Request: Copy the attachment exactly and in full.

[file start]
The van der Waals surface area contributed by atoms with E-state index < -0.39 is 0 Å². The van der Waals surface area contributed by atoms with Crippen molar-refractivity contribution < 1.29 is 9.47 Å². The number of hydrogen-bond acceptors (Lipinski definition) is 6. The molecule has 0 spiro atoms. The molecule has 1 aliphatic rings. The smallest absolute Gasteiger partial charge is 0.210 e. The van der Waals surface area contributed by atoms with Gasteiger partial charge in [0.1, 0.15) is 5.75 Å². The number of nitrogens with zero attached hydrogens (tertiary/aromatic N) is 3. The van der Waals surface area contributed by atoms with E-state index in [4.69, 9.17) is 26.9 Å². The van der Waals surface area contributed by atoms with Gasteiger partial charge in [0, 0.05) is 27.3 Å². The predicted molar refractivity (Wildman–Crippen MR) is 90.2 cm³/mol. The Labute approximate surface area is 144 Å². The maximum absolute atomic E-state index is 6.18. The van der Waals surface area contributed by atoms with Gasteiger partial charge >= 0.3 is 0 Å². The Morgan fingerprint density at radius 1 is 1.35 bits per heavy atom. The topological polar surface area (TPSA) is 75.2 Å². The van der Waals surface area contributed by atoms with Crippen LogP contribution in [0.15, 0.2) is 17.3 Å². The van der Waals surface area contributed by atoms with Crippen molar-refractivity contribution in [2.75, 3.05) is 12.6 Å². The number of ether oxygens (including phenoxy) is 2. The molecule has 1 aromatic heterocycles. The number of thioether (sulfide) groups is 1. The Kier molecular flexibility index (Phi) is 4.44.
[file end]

The van der Waals surface area contributed by atoms with E-state index < -0.39 is 0 Å². The van der Waals surface area contributed by atoms with Crippen molar-refractivity contribution < 1.29 is 9.47 Å². The number of hydrogen-bond acceptors (Lipinski definition) is 6. The molecule has 0 spiro atoms. The molecule has 1 aliphatic rings. The smallest absolute Gasteiger partial charge is 0.210 e. The van der Waals surface area contributed by atoms with Gasteiger partial charge in [0.1, 0.15) is 5.75 Å². The number of nitrogens with zero attached hydrogens (tertiary/aromatic N) is 3. The van der Waals surface area contributed by atoms with E-state index in [4.69, 9.17) is 26.9 Å². The van der Waals surface area contributed by atoms with Gasteiger partial charge in [0, 0.05) is 27.3 Å². The predicted molar refractivity (Wildman–Crippen MR) is 90.2 cm³/mol. The Labute approximate surface area is 144 Å². The maximum absolute atomic E-state index is 6.18. The van der Waals surface area contributed by atoms with Gasteiger partial charge >= 0.3 is 0 Å². The Morgan fingerprint density at radius 1 is 1.35 bits per heavy atom. The topological polar surface area (TPSA) is 75.2 Å². The van der Waals surface area contributed by atoms with Crippen LogP contribution in [0.15, 0.2) is 17.3 Å². The van der Waals surface area contributed by atoms with Crippen molar-refractivity contribution in [2.75, 3.05) is 12.6 Å². The number of ether oxygens (including phenoxy) is 2. The molecule has 1 aromatic heterocycles. The number of thioether (sulfide) groups is 1. The Kier molecular flexibility index (Phi) is 4.44.